I know this post had a very different tone than my others. It didn’t sit entirely well on my heart to leave it undone–because although the church did fail me in this area, I drew so much closer to Christ. He will use what was intended for evil for His good—and I am the recipient of His ultimate goodness. It is my plan to tell that part of the story next week.

      Much love you, my friend!

      Karyn

      Liked by 1 person

    • I love you, my friend. I love you in the light. I love you in the dark. And I love you in the shadows. And although you can not see your bravery, I can. You are one of the most courageous people I know. You have fought demons head on and have walked away victorious. You, in so many ways, are my hero. I am forever, forever indebted to you for sharing your life with me. Sill, those two years in Mill Creek with you—absolutely foundational. You have, in all meanings of the word, enriched my life for all eternity.

      xoxox

      K

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  3. I feel for you. I understand what it feels like to not be believed or supported when you voice what happened to others. A similar thing happened to a good friend of mine. It was bad, happened for years, and some of her family members told her to just accept it as part of life for women and move on. He was her uncle. They still associate with the uncle.

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    • My heart just let out the loudest audible sigh as I read about your friend and what she was told to accept as just a part of life for women. I wish I could hug her a million times over. I can’t imagine how she was able to cope during those years and beyond—and even now as her family still associates with the Uncle. It must feel like a betrayal over and over again—and not from her attacker at this point in her life, but by her family–those who are supposed to love and protect you most. Gosh!!!!! My heart! I sit here shaking my head over and over again! I hope so much that she has been able to find a path to freedom from this bondage and has in someway managed to escape the shame that accompanies such violence.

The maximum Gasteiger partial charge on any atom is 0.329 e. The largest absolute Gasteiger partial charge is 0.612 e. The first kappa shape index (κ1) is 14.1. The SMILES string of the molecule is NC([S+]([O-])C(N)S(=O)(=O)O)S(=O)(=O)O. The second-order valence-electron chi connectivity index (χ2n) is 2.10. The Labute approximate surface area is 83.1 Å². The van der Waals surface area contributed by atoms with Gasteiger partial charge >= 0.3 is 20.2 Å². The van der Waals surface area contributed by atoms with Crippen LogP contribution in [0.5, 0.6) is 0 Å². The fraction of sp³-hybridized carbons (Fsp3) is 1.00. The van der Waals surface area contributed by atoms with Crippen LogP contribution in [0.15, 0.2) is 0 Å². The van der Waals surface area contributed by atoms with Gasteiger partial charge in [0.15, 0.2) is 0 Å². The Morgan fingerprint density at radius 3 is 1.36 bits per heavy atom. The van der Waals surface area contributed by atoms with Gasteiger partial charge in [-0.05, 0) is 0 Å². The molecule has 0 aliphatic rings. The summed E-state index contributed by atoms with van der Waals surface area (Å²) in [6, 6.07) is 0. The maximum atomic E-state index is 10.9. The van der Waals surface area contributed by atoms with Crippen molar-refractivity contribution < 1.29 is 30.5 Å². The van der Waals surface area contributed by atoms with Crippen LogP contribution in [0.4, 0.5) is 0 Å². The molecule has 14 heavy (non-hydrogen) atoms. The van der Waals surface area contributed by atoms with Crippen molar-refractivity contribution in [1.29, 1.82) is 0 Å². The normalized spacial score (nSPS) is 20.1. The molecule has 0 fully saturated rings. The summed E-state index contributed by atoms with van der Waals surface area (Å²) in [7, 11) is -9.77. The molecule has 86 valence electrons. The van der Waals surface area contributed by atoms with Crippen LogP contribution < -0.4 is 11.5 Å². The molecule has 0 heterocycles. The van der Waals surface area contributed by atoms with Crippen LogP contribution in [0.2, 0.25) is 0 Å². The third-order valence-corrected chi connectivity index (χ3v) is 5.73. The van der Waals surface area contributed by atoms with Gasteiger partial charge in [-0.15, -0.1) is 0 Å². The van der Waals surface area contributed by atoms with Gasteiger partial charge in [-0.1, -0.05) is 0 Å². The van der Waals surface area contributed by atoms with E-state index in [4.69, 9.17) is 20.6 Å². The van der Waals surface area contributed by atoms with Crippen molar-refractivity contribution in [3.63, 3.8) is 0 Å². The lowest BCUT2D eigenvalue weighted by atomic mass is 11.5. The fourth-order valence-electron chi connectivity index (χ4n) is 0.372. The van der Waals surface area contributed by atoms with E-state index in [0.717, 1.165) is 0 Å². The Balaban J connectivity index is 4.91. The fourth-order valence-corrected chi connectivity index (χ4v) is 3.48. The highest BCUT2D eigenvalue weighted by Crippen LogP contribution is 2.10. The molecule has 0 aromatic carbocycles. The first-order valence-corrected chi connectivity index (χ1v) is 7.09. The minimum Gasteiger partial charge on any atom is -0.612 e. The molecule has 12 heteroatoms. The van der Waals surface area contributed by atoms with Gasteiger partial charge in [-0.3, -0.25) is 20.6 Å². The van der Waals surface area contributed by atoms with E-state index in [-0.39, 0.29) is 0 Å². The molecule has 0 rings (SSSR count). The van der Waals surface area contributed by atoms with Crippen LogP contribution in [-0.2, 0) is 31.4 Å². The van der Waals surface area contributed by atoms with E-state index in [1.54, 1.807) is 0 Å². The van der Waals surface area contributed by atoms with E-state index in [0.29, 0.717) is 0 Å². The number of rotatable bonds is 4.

I am so glad she has a friend like you in her life!!!

      xoxox

      Karyn

      Liked by 2 people

      • She does quite well for herself now. She has a family and a good husband and good job. She’s a good friend too. I think Karma does come around in the end. From what I heard he has trouble financially but no one will take him in knowing his past and worrying about protecting their own families. He should have done better to his family. What goes around comes around. I don’t think she talked about it for years until recently with all this MeToo movement stuff.

        Liked by 1 person

        • I’m so glad she’s doing well! 🙂 And like you, I do believe justice is served one way or another—karma, Judgement Day, … Though I cannot recall the verse, there is one where the Lord says, “Vengeance is mine.” I can only imagine that how Christ might handle such violence and abuse would be so much more effective than how I might handle it. So even though I haven’t seen justice served, I know God’s got it—and eventually we all stand before the Lord and give an account of our actions.
          I’m glad your friend has you and other people in her life who love her well. That is everything. Really, everything. 🙂

          Liked by 1 person

  4. Oh, Karyn – Thank you so very much for your story! My one son went through a similar story many years ago. I think that I have told you the story. I love you. You are a sweet woman of God! You have helped other women – by telling of your story. I am proud to call you my friend!!! Hugs!!! Jo Ann

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    • Oh Jo Ann, I will never forget yours and your son’s story. What you experienced….nothing short of excruciating, I am sure.